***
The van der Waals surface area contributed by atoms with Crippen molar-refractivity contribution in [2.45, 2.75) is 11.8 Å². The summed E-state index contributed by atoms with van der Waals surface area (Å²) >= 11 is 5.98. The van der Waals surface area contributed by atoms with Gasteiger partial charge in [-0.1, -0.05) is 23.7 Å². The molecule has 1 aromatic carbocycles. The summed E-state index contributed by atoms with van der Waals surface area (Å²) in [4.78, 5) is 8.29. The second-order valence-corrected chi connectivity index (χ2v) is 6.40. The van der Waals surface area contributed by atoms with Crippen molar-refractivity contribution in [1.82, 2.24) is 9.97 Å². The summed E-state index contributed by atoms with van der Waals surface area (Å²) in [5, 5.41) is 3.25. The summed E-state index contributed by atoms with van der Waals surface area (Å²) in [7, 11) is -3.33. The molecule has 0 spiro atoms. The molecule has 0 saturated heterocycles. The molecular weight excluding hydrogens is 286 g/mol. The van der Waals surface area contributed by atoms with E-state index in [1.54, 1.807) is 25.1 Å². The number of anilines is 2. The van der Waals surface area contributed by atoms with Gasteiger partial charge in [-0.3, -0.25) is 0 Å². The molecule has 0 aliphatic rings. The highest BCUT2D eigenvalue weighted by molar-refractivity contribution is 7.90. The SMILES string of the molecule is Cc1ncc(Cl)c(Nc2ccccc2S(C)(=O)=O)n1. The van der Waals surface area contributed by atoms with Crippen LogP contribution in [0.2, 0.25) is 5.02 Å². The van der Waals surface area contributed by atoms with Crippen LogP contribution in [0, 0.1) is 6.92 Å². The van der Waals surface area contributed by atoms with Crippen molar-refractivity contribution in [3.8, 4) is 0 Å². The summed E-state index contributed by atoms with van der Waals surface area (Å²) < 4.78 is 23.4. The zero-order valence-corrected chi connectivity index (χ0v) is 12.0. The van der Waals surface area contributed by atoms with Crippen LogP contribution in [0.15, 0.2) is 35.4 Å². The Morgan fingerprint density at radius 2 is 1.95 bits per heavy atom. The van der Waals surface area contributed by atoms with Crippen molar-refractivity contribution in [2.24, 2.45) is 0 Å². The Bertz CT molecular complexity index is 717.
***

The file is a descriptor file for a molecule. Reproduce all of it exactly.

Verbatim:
The van der Waals surface area contributed by atoms with Crippen molar-refractivity contribution in [2.45, 2.75) is 11.8 Å². The summed E-state index contributed by atoms with van der Waals surface area (Å²) >= 11 is 5.98. The van der Waals surface area contributed by atoms with Gasteiger partial charge in [-0.1, -0.05) is 23.7 Å². The molecule has 1 aromatic carbocycles. The summed E-state index contributed by atoms with van der Waals surface area (Å²) in [4.78, 5) is 8.29. The second-order valence-corrected chi connectivity index (χ2v) is 6.40. The van der Waals surface area contributed by atoms with Crippen molar-refractivity contribution in [1.82, 2.24) is 9.97 Å². The summed E-state index contributed by atoms with van der Waals surface area (Å²) in [5, 5.41) is 3.25. The summed E-state index contributed by atoms with van der Waals surface area (Å²) in [7, 11) is -3.33. The molecule has 0 spiro atoms. The molecule has 0 saturated heterocycles. The molecular weight excluding hydrogens is 286 g/mol. The van der Waals surface area contributed by atoms with E-state index in [1.54, 1.807) is 25.1 Å². The number of anilines is 2. The van der Waals surface area contributed by atoms with Gasteiger partial charge in [-0.3, -0.25) is 0 Å². The molecule has 0 aliphatic rings. The highest BCUT2D eigenvalue weighted by molar-refractivity contribution is 7.90. The SMILES string of the molecule is Cc1ncc(Cl)c(Nc2ccccc2S(C)(=O)=O)n1. The van der Waals surface area contributed by atoms with Crippen LogP contribution in [0.2, 0.25) is 5.02 Å². The van der Waals surface area contributed by atoms with Crippen LogP contribution in [0, 0.1) is 6.92 Å². The van der Waals surface area contributed by atoms with Crippen molar-refractivity contribution in [3.8, 4) is 0 Å². The summed E-state index contributed by atoms with van der Waals surface area (Å²) < 4.78 is 23.4. The zero-order valence-corrected chi connectivity index (χ0v) is 12.0. The van der Waals surface area contributed by atoms with Crippen LogP contribution in [0.15, 0.2) is 35.4 Å². The Morgan fingerprint density at radius 2 is 1.95 bits per heavy atom. The van der Waals surface area contributed by atoms with Crippen molar-refractivity contribution in [2.24, 2.45) is 0 Å². The Bertz CT molecular complexity index is 717.